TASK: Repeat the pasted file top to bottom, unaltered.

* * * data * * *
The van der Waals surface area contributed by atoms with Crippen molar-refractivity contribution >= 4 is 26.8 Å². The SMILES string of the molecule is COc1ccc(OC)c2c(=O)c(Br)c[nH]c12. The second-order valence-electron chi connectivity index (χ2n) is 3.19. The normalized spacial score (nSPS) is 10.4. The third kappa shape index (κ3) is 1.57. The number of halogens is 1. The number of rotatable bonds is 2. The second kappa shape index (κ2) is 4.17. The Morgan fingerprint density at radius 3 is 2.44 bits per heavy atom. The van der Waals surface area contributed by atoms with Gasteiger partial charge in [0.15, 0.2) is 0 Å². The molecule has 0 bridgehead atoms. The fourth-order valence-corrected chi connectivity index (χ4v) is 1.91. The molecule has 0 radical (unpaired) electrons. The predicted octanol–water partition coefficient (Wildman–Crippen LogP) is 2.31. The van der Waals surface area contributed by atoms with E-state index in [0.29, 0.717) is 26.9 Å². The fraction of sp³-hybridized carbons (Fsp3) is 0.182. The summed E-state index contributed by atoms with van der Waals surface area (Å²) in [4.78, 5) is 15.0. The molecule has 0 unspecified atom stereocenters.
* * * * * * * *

The van der Waals surface area contributed by atoms with Crippen molar-refractivity contribution >= 4 is 26.8 Å². The SMILES string of the molecule is COc1ccc(OC)c2c(=O)c(Br)c[nH]c12. The second-order valence-electron chi connectivity index (χ2n) is 3.19. The normalized spacial score (nSPS) is 10.4. The third kappa shape index (κ3) is 1.57. The number of halogens is 1. The number of rotatable bonds is 2. The second kappa shape index (κ2) is 4.17. The Morgan fingerprint density at radius 3 is 2.44 bits per heavy atom. The van der Waals surface area contributed by atoms with Gasteiger partial charge in [0.15, 0.2) is 0 Å². The molecule has 0 bridgehead atoms. The fourth-order valence-corrected chi connectivity index (χ4v) is 1.91. The molecule has 0 radical (unpaired) electrons. The predicted octanol–water partition coefficient (Wildman–Crippen LogP) is 2.31. The van der Waals surface area contributed by atoms with E-state index in [0.29, 0.717) is 26.9 Å². The fraction of sp³-hybridized carbons (Fsp3) is 0.182. The summed E-state index contributed by atoms with van der Waals surface area (Å²) in [4.78, 5) is 15.0. The molecule has 0 unspecified atom stereocenters.